This one's from dinner with Nagle at pika last week. How would you upgrade snap circuits? They don't really encourage creativity (in his experience) beyond the circuits that they tell you how to build in the manual (even Nagle had a hard time coming up with more things he could build). How would you make a real electronics prototyping kit that kindergarteners could use?

Here's what we came up with. Temporary name: BigBoard.

Brown is laser-cut lexan, tile, or some other hard, thin, nonconductive surface. Blue is the actual electrical component (ideally there'd be another layer of plastic over this - a casing so small fingers don't get burnt). Traces and banana plug posts are in green. Each component has a velcro back, and you're meant to be able to stick it on a giant sheet of velcro (marked off with dots at regular intervals to give you a grid to eyeball things by - it looks almost like a very, very big protoboard, hence BigBoard). Shown below are examples for a resistor and transistor.

You get the idea and can probably imagine things like speakers, capacitors, LEDs, and so forth now (maybe even ICs eventually). Note a few things.

  • You don't lose the look, feel, and shape of the actual components - they're not hidden, so kids will get used to seeing capacitors that look like capacitors, and so on. (I know, I know, surface-mount. Hush. We won't do that now.)
  • Components are replaceable if they burn out.
  • Banana plugs are stackable. You can have as many connections at each connection point as you want.
  • The really big velcro sheet with regularly spaced dots looks like a protoboard. In fact, if you see a simple circuit made on a protoboard (maybe by a local friendly college student), you can recreate it with the BigBoard. And vice versa - someone could make a more permanent version of a BigBoard circuit that looks just like what's on the BigBoard, but smaller (important for young children who haven't gotten into the abstract thinking yet - it's hard to convey that thing X is isomorphic to thing Y to kids below a certain age).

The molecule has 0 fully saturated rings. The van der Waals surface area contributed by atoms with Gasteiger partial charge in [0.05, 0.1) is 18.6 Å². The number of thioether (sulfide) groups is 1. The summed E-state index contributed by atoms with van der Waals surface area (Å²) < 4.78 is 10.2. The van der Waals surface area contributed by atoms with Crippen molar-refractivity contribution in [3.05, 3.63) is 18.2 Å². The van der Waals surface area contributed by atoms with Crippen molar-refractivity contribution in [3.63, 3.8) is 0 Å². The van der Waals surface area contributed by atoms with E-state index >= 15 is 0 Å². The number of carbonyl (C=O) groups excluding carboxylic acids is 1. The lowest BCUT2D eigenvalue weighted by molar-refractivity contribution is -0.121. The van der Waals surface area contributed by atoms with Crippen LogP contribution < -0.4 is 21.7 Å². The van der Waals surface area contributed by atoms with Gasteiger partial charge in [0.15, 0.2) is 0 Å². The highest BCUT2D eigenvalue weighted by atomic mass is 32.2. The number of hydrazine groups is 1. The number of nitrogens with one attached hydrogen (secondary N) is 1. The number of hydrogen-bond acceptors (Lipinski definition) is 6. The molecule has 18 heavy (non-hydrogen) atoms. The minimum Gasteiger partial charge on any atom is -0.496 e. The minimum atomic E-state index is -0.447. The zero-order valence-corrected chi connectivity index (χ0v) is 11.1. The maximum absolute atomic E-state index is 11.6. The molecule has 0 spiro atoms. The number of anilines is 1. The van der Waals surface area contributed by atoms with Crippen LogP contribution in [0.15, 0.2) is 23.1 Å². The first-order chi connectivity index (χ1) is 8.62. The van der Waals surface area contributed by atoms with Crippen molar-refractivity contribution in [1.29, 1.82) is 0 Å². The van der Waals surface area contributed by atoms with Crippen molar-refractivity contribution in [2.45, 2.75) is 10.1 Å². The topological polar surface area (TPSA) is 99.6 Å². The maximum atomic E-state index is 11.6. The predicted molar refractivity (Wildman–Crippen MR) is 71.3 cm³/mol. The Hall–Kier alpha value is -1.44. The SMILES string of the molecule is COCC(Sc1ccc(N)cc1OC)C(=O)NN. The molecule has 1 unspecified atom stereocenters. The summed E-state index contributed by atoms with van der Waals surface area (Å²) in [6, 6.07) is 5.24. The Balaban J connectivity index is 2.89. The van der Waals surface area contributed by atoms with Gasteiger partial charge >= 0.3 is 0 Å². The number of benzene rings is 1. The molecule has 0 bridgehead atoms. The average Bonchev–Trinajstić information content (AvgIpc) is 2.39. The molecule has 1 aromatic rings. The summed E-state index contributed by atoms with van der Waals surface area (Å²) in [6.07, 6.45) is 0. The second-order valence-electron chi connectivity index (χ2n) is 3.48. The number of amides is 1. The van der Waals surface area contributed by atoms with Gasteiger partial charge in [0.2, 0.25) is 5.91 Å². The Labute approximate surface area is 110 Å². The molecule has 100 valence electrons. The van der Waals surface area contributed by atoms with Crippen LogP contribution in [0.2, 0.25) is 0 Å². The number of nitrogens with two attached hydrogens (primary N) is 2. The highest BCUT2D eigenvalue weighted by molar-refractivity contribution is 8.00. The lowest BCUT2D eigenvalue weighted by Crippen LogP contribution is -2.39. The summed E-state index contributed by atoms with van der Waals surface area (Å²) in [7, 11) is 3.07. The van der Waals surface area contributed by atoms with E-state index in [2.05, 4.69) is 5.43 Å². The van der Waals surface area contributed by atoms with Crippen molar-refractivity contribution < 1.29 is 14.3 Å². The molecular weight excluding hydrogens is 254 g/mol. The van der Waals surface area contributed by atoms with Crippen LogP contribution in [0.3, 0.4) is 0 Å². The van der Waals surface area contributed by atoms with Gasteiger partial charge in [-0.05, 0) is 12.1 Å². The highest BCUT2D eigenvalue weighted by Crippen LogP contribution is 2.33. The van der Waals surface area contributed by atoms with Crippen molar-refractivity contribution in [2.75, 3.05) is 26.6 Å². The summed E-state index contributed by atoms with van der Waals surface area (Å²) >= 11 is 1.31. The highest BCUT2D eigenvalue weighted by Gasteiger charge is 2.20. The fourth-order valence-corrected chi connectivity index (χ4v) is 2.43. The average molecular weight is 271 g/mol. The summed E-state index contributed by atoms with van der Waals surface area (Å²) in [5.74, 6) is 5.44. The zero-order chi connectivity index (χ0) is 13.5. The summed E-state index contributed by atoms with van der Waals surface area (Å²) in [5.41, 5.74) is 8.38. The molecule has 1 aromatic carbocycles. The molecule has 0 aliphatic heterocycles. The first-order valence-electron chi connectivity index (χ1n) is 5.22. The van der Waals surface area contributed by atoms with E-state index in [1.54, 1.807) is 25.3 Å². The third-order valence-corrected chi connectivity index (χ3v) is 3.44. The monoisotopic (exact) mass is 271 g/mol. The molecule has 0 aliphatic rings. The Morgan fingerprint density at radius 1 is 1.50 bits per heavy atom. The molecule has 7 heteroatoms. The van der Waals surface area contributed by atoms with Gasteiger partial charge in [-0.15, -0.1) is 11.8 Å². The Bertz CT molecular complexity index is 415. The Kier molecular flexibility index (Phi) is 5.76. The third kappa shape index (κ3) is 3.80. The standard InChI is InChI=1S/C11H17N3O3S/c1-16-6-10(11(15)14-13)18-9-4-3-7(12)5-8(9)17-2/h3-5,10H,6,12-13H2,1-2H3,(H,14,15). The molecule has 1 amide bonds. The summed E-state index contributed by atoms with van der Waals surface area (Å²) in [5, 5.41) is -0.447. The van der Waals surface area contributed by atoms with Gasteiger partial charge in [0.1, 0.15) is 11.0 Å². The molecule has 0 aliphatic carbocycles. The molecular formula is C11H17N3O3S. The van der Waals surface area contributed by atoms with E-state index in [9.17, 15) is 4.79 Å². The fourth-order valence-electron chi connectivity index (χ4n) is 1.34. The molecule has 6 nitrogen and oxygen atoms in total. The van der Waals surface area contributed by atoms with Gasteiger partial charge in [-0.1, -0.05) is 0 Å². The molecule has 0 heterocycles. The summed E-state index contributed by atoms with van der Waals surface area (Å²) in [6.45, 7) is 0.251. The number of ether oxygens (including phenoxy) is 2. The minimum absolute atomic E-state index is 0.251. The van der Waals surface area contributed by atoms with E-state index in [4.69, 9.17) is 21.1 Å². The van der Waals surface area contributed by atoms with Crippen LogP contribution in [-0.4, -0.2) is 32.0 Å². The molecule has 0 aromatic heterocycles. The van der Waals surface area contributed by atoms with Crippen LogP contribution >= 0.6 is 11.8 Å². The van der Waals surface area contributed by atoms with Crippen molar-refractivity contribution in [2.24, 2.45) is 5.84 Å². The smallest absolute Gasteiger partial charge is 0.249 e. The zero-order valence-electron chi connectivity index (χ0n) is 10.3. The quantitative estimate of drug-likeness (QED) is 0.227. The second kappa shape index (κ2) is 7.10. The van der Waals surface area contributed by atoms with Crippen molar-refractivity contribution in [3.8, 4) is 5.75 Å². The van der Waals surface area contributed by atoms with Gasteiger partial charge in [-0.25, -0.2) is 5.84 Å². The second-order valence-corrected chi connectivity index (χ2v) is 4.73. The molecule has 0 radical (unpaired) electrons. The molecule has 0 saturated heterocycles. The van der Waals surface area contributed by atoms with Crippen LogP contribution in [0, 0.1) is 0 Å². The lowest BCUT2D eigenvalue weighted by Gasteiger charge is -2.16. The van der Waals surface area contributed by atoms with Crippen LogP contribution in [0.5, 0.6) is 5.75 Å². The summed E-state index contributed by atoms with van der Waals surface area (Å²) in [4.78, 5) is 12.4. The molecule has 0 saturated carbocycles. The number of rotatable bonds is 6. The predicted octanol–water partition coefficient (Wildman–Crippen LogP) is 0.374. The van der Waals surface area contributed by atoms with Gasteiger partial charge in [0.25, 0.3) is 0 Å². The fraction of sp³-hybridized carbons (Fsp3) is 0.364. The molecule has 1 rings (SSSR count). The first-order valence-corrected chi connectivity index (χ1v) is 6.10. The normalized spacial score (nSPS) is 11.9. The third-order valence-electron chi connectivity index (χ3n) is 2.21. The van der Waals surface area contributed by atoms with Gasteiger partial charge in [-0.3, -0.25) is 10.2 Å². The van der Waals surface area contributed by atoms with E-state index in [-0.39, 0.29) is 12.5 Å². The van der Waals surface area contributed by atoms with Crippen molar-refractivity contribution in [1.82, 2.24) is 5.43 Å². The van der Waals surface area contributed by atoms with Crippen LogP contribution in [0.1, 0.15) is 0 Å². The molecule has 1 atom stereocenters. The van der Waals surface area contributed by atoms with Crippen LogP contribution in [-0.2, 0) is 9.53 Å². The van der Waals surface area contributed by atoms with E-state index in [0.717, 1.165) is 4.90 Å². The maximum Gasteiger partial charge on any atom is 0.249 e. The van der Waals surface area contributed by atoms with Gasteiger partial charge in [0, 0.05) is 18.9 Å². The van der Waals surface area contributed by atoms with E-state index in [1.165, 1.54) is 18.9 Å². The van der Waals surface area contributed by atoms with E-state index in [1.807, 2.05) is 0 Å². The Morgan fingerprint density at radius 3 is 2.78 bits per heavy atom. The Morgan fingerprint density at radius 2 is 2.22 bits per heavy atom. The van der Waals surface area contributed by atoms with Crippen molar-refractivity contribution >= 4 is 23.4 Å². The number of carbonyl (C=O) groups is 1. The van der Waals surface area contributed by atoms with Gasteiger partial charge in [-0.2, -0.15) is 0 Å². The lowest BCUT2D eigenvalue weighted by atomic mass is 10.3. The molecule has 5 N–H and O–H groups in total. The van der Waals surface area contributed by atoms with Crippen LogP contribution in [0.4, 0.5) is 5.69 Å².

This is a tiny snapshot of the excited discussion we had on what you could do with the BigBoard - we need to run off to the Fab Lab and make prototypes of it and try it out with kids, at this point. Two design issues for the beyond-prototype stage remain unresolved, though - so metabrain, please help us brainstorm!

  1. How do we make it cost less? Laser-cutting acrylic == $. Banana plugs and posts == expensive. If we come up with a different way to do connections between parts, that would save immense amounts of money - any ideas for connectors we can use? Ideas floated other than banana plugs so far: snap-buttons (though you'd lose the ability to make multiple connections at each connection point), mindstorms lego wire pieces (also expensive), jumper wires (small, sharp, and dangerous).
  2. What is the proper tradeoff between cost and repairability when it comes to safety features? How can we keep kids from getting shocked and burned, keep our components from getting shocked and burnt (and make it easy to replace them when we do), and keep things cheap? Example tradeoff: we could make gorgeous plastic cases to go over tiny breadboard-style sockets you could press the parts into; this would be safe and super-repairable, but cost a fortune. Or we could glob a big thing of epoxy over each part. Cheap, still pretty safe (I think - I don't know how well epoxy isolates things thermally), but very non-repairable.